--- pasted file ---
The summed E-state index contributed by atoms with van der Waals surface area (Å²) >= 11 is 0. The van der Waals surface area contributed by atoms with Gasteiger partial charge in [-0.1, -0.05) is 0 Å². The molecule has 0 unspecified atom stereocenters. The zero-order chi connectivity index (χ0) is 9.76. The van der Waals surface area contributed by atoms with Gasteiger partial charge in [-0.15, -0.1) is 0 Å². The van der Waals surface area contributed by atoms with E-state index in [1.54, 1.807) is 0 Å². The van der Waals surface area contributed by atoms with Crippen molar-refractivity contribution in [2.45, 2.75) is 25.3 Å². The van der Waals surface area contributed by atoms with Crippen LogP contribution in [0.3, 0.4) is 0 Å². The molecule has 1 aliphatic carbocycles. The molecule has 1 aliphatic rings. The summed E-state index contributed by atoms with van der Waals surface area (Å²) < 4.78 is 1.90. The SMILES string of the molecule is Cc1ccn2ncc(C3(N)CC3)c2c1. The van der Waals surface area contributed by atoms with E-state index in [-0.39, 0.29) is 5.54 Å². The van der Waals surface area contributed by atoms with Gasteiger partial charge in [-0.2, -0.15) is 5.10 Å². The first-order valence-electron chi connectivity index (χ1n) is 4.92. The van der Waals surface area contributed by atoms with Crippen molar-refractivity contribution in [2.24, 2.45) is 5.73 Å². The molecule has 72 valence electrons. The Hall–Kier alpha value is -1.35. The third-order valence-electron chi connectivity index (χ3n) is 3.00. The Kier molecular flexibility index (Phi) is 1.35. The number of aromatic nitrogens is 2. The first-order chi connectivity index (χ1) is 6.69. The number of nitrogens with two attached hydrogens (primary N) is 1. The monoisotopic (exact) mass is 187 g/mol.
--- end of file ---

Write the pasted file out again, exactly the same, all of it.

The summed E-state index contributed by atoms with van der Waals surface area (Å²) >= 11 is 0. The van der Waals surface area contributed by atoms with Gasteiger partial charge in [-0.1, -0.05) is 0 Å². The molecule has 0 unspecified atom stereocenters. The zero-order chi connectivity index (χ0) is 9.76. The van der Waals surface area contributed by atoms with Gasteiger partial charge in [-0.15, -0.1) is 0 Å². The van der Waals surface area contributed by atoms with E-state index in [1.54, 1.807) is 0 Å². The van der Waals surface area contributed by atoms with Crippen molar-refractivity contribution in [2.45, 2.75) is 25.3 Å². The van der Waals surface area contributed by atoms with Crippen LogP contribution in [0.3, 0.4) is 0 Å². The molecule has 1 aliphatic carbocycles. The molecule has 1 aliphatic rings. The summed E-state index contributed by atoms with van der Waals surface area (Å²) < 4.78 is 1.90. The SMILES string of the molecule is Cc1ccn2ncc(C3(N)CC3)c2c1. The van der Waals surface area contributed by atoms with E-state index in [-0.39, 0.29) is 5.54 Å². The van der Waals surface area contributed by atoms with Gasteiger partial charge in [-0.2, -0.15) is 5.10 Å². The first-order valence-electron chi connectivity index (χ1n) is 4.92. The van der Waals surface area contributed by atoms with Crippen molar-refractivity contribution in [2.24, 2.45) is 5.73 Å². The molecule has 72 valence electrons. The Hall–Kier alpha value is -1.35. The third-order valence-electron chi connectivity index (χ3n) is 3.00. The Kier molecular flexibility index (Phi) is 1.35. The number of aromatic nitrogens is 2. The first-order chi connectivity index (χ1) is 6.69. The number of nitrogens with two attached hydrogens (primary N) is 1. The monoisotopic (exact) mass is 187 g/mol.